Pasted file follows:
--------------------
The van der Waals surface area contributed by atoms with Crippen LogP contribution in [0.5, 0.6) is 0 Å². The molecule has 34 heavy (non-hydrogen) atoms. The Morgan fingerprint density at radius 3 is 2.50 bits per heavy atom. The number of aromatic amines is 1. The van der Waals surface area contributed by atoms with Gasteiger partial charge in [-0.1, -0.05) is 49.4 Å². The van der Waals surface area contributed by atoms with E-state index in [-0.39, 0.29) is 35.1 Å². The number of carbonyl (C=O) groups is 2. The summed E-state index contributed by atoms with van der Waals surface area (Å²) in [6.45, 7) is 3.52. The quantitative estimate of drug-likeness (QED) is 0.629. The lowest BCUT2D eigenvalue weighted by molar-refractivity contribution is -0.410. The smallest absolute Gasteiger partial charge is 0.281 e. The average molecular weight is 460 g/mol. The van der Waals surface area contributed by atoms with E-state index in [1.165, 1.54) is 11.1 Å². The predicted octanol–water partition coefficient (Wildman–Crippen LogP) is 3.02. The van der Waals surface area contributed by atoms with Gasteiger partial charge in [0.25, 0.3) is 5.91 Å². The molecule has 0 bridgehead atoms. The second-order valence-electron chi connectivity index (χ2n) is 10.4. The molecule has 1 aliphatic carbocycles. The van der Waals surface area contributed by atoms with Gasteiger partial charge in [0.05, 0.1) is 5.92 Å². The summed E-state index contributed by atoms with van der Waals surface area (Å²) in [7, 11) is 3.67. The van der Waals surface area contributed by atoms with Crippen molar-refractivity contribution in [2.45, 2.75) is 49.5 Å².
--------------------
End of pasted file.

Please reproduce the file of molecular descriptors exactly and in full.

The van der Waals surface area contributed by atoms with Crippen LogP contribution in [0.5, 0.6) is 0 Å². The molecule has 34 heavy (non-hydrogen) atoms. The Morgan fingerprint density at radius 3 is 2.50 bits per heavy atom. The number of aromatic amines is 1. The van der Waals surface area contributed by atoms with Gasteiger partial charge in [-0.1, -0.05) is 49.4 Å². The van der Waals surface area contributed by atoms with E-state index in [-0.39, 0.29) is 35.1 Å². The number of carbonyl (C=O) groups is 2. The summed E-state index contributed by atoms with van der Waals surface area (Å²) in [6.45, 7) is 3.52. The quantitative estimate of drug-likeness (QED) is 0.629. The lowest BCUT2D eigenvalue weighted by molar-refractivity contribution is -0.410. The smallest absolute Gasteiger partial charge is 0.281 e. The average molecular weight is 460 g/mol. The van der Waals surface area contributed by atoms with E-state index in [1.165, 1.54) is 11.1 Å². The predicted octanol–water partition coefficient (Wildman–Crippen LogP) is 3.02. The van der Waals surface area contributed by atoms with Gasteiger partial charge in [0.25, 0.3) is 5.91 Å². The molecule has 0 bridgehead atoms. The second-order valence-electron chi connectivity index (χ2n) is 10.4. The molecule has 1 aliphatic carbocycles. The van der Waals surface area contributed by atoms with Gasteiger partial charge in [0.05, 0.1) is 5.92 Å². The summed E-state index contributed by atoms with van der Waals surface area (Å²) in [7, 11) is 3.67. The van der Waals surface area contributed by atoms with Crippen molar-refractivity contribution in [2.45, 2.75) is 49.5 Å².